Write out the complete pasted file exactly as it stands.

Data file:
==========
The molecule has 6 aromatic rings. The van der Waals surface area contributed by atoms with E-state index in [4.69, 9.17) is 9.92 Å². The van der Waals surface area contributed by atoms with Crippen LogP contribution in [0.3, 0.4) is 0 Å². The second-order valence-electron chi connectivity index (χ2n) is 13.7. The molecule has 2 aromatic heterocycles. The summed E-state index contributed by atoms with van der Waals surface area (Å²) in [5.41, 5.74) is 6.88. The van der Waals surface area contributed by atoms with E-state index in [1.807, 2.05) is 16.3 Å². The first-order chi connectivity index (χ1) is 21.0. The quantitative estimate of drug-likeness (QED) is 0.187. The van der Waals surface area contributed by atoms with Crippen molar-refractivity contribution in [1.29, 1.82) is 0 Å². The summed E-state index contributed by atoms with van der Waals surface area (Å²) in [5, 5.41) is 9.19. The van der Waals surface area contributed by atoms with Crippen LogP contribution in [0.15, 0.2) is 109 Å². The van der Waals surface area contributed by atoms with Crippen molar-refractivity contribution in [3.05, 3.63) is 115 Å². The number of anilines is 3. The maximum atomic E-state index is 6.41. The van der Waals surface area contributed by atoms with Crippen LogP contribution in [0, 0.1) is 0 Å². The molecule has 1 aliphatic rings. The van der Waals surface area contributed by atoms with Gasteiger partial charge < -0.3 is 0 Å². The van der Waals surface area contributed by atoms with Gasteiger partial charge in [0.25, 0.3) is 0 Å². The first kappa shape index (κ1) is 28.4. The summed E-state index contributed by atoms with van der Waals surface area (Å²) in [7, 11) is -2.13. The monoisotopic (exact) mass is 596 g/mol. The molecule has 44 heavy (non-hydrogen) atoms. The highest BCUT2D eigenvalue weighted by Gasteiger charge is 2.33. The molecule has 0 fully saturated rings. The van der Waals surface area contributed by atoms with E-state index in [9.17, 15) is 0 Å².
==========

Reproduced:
The molecule has 6 aromatic rings. The van der Waals surface area contributed by atoms with E-state index in [4.69, 9.17) is 9.92 Å². The van der Waals surface area contributed by atoms with Crippen LogP contribution in [0.3, 0.4) is 0 Å². The second-order valence-electron chi connectivity index (χ2n) is 13.7. The molecule has 2 aromatic heterocycles. The summed E-state index contributed by atoms with van der Waals surface area (Å²) in [5.41, 5.74) is 6.88. The van der Waals surface area contributed by atoms with E-state index in [1.807, 2.05) is 16.3 Å². The first-order chi connectivity index (χ1) is 21.0. The quantitative estimate of drug-likeness (QED) is 0.187. The van der Waals surface area contributed by atoms with Crippen molar-refractivity contribution in [1.29, 1.82) is 0 Å². The summed E-state index contributed by atoms with van der Waals surface area (Å²) in [5, 5.41) is 9.19. The van der Waals surface area contributed by atoms with Crippen LogP contribution in [0.15, 0.2) is 109 Å². The van der Waals surface area contributed by atoms with Crippen molar-refractivity contribution in [3.05, 3.63) is 115 Å². The number of anilines is 3. The maximum atomic E-state index is 6.41. The van der Waals surface area contributed by atoms with Crippen LogP contribution in [0, 0.1) is 0 Å². The molecule has 1 aliphatic rings. The van der Waals surface area contributed by atoms with Gasteiger partial charge < -0.3 is 0 Å². The van der Waals surface area contributed by atoms with Gasteiger partial charge in [0.25, 0.3) is 0 Å². The first kappa shape index (κ1) is 28.4. The summed E-state index contributed by atoms with van der Waals surface area (Å²) in [7, 11) is -2.13. The monoisotopic (exact) mass is 596 g/mol. The molecule has 44 heavy (non-hydrogen) atoms. The highest BCUT2D eigenvalue weighted by Gasteiger charge is 2.33. The molecule has 0 fully saturated rings. The van der Waals surface area contributed by atoms with E-state index in [9.17, 15) is 0 Å².